In a Radio Daze
Two licensed radio hams in the same club.
Aidan Murphy (EI5HW) and Tony Allen (EI4DIB).
As I grew up, particularly in my 20's, I found I garnered a natural technical aptitude.
Show or explain to me a technical theory or process just once and I would have fully grasped it. Ironically, I'm looking at Aoife right now and she's a real mini-me, god help us.. lol.
When the internet eventually arrived here in Ireland (albeit on slow dialup), I taught myself how it worked and I experimented with building my own websites, just for fun. That's when I registered the domain name aidanmurphy.com way back in 1999, that's 18 years ago. Little did I know back then when I parked it up, that I would be taking it out of hibernation 1 year before my 50th birthday and for a mission I never in my wildest dreams envisaged.
Winding back some years before that, I showed an interest in technical radio communications, or Ham (Amateur) Radio to be exact. This is where one uses specific shortwave, VHF and UHF radio frequencies to communicate with fellow radio amateurs all over the world. It is a distinct hobby and is regulated by each country's Department of Communications. Here in Ireland this is managed by ComReg. A specific licence is required for this technical pastime and as such one is required to sit and pass technical examinations in the field of radio and electronics theory, rules and regulations and an optional exam (which I did) in the sending and receiving of morse code, at twelve words per minute. On successful completion of one's exams, one is awarded a special callsign.
Manning the B.A.R.C stand in Friedrichshafen, Germany in 2012.
Photo L-R: Aidan Murphy EI5HW and David Morgan EI7GEB.
My call sign is EI 5 HW. About 10 years ago, I went one step further with this hobby and established B A.R.C: The Ballooning & Amateur Radio Club of Ireland. With B.A.R.C, I have setup successful radio experiments where we accomplished a live two-way voice radio link from the basket of my Hot Air Balloon direct to the homes of other licensed radio amateurs who were in the USA and Malta, all simultaneously, at the time of that specific flight. To this day, we bring B.A.R.C on tour every summer to Friedrichshafen in Southern Germany where for the past number of years, we have a club stand at 'HamTronic', the largest radio and electronics Expo in Europe and the 2nd largest in the world after Dayton in the USA.
Since I started in this hobby, one of the first friends I made was with Co. Louth based licensed radio amateur, Tony Allen. Tony's callsign is EI4DIB. When I got my license initially, I attended Dundalk Amateur Club. I would drive down (up?) to County Louth one evening per week but on the way, I would pick up Tony and we would both head up to Dundalk for the spin. I have to say, to this day, Dundalk is still one of the most enthusiastic amateur radio clubs in the country. Back then, when I was a member they already owned their own fit for purpose main street sited building and to this day, the club owns and operates efficient radio repeaters (remote radio relay stations typically located and managed on a preferred mountain or hill top).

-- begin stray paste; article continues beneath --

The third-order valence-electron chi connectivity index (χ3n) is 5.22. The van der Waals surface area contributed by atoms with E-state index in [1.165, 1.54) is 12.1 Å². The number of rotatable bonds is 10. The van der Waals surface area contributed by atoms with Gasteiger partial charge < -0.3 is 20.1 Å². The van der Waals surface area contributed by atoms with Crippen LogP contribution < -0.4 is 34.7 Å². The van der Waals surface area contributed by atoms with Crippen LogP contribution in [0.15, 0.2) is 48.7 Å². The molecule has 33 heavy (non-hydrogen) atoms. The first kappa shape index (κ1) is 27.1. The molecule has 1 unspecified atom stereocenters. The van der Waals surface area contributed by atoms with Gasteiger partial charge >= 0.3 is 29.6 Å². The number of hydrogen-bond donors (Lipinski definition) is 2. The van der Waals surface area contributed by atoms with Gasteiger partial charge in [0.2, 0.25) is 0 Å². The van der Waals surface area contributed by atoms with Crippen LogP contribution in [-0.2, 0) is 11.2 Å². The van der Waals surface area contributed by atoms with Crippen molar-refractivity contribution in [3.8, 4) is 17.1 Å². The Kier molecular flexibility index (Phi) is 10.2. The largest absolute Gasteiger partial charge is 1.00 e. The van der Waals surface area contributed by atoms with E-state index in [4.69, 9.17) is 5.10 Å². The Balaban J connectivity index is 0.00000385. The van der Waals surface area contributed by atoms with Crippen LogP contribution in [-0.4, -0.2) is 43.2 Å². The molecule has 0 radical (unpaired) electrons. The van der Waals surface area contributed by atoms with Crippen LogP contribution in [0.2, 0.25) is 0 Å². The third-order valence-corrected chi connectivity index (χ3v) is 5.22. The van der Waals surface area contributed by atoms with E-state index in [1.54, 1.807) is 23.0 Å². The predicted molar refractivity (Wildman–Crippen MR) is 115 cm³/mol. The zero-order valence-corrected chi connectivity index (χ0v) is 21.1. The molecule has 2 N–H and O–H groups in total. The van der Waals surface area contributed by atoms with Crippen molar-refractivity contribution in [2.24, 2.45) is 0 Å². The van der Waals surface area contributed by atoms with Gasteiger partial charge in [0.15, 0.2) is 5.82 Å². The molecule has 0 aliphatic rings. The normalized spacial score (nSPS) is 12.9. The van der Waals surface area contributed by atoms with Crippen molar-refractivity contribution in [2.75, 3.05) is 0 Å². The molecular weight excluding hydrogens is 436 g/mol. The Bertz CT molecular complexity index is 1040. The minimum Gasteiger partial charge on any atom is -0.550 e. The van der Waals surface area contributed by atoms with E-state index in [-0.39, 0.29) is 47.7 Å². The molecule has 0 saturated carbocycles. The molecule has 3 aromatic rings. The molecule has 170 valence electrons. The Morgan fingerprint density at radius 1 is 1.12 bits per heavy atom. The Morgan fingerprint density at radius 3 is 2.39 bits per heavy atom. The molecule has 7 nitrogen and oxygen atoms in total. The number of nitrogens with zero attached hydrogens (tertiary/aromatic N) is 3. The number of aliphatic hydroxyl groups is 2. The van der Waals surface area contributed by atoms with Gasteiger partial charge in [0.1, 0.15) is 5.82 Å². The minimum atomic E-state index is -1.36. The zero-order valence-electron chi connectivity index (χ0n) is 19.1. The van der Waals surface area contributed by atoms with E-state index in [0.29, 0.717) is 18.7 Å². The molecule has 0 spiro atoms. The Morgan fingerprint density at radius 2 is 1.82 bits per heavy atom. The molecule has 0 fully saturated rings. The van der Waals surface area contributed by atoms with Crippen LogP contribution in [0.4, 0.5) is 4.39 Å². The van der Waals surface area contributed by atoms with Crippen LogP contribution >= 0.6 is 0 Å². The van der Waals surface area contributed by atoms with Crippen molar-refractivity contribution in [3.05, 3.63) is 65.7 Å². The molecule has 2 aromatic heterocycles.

Roll on to the present, both myself and Tony are diagnosed with a dreaded cancer illness. If you recall, I did mention Tony here in my blog before. Who would have known, back in the day, on my weekly travels to Dundalk that we would both share this cruel twist of faith? I met up with Tony yesterday (Sunday) at a Ham Radio event in Dublin and to be frank about it, he looks fantastic. Infact, as I write this, I'm reading a text message Tony has just sent me.
Tony's text to me, and I can't honestly disagree.
The following single paragraph I'm writing here does require
a sense of humour and as such is not intended to offend.
At yesterday's Ham Radio Convention, I sat down beside Tony at his stall he had set up for the day. We had a great chat and catch-up. Swapping and comparing stories on our respective Chemotherapy. For the duration of my stay on his stand, we set up 'The Cancer Club' and were giving out free membership to all who came by our stand. Now that I think of it, we hadn't many takers. Being the type of convention it was and our length of time we are both licensed in the hobby, the pair of us and our personalities are widely known. I call Amateur Radio an extrovert hobby for introverts, but I'm not sure where that leaves myself and Tony. Either way, this was just the two of us showing everybody else there yesterday that neither of us has lost our sense of humour and between ourselves, we were quietly given our respective cancers the proverbial two finger salute.
I also found out we both had something else in common in relation to our cancers, we were both told the horrible and mind numbing news when alone in our hospital beds with no company and without prior warning. I mentioned to Tony my own personal theory on this: It can't be ignorance as we were both told by qualified surgeons in their field. My own opinion is that in some perverse way, it's a power trip, a control thing, a Julias Ceaser 'thumbs up / thumbs down' real life role play. Regardless of what you may call it, it's a disgusting practice. Tony's surgeon was reprimanded for it. As for my prize beauty? He was in such a hurry to give me the bad news, he jumped the gun and got my diagnosis wrong too !!
It took a very kind and compassionate student nurse to walk back to my bed on her own and offer some dignified comfort to a total stranger... me. This young lady was and will always be ten times the person this Surgeon will ever be. I'm not finished with my fella yet, he needn't be concerned about any legal issues, I'll be teaching him a much stronger life lesson, the Aidan Murphy way, watch this space.
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